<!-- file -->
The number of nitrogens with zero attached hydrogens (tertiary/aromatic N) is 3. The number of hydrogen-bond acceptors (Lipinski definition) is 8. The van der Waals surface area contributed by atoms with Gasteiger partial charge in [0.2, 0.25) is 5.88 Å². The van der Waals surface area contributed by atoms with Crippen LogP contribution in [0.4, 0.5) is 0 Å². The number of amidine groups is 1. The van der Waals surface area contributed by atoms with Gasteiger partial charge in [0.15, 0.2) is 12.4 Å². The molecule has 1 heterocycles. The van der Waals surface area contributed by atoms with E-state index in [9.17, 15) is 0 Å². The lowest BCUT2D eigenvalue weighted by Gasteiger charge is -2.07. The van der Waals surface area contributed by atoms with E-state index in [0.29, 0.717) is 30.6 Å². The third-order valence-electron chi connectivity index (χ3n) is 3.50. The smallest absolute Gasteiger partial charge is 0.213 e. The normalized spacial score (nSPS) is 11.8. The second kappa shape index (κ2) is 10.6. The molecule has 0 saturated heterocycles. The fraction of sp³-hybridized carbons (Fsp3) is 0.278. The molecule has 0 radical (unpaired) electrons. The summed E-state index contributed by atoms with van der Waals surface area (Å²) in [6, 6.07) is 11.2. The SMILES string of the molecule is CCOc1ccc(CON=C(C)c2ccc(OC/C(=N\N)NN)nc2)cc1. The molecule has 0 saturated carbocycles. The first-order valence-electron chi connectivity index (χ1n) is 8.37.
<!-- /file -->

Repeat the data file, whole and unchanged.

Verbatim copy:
The number of nitrogens with zero attached hydrogens (tertiary/aromatic N) is 3. The number of hydrogen-bond acceptors (Lipinski definition) is 8. The van der Waals surface area contributed by atoms with Gasteiger partial charge in [0.2, 0.25) is 5.88 Å². The van der Waals surface area contributed by atoms with Crippen LogP contribution in [0.4, 0.5) is 0 Å². The number of amidine groups is 1. The van der Waals surface area contributed by atoms with Gasteiger partial charge in [0.15, 0.2) is 12.4 Å². The molecule has 1 heterocycles. The van der Waals surface area contributed by atoms with E-state index in [9.17, 15) is 0 Å². The lowest BCUT2D eigenvalue weighted by Gasteiger charge is -2.07. The van der Waals surface area contributed by atoms with E-state index in [0.29, 0.717) is 30.6 Å². The third-order valence-electron chi connectivity index (χ3n) is 3.50. The smallest absolute Gasteiger partial charge is 0.213 e. The normalized spacial score (nSPS) is 11.8. The second kappa shape index (κ2) is 10.6. The molecule has 0 saturated heterocycles. The fraction of sp³-hybridized carbons (Fsp3) is 0.278. The molecule has 0 radical (unpaired) electrons. The summed E-state index contributed by atoms with van der Waals surface area (Å²) in [6, 6.07) is 11.2. The SMILES string of the molecule is CCOc1ccc(CON=C(C)c2ccc(OC/C(=N\N)NN)nc2)cc1. The molecule has 0 saturated carbocycles. The first-order valence-electron chi connectivity index (χ1n) is 8.37.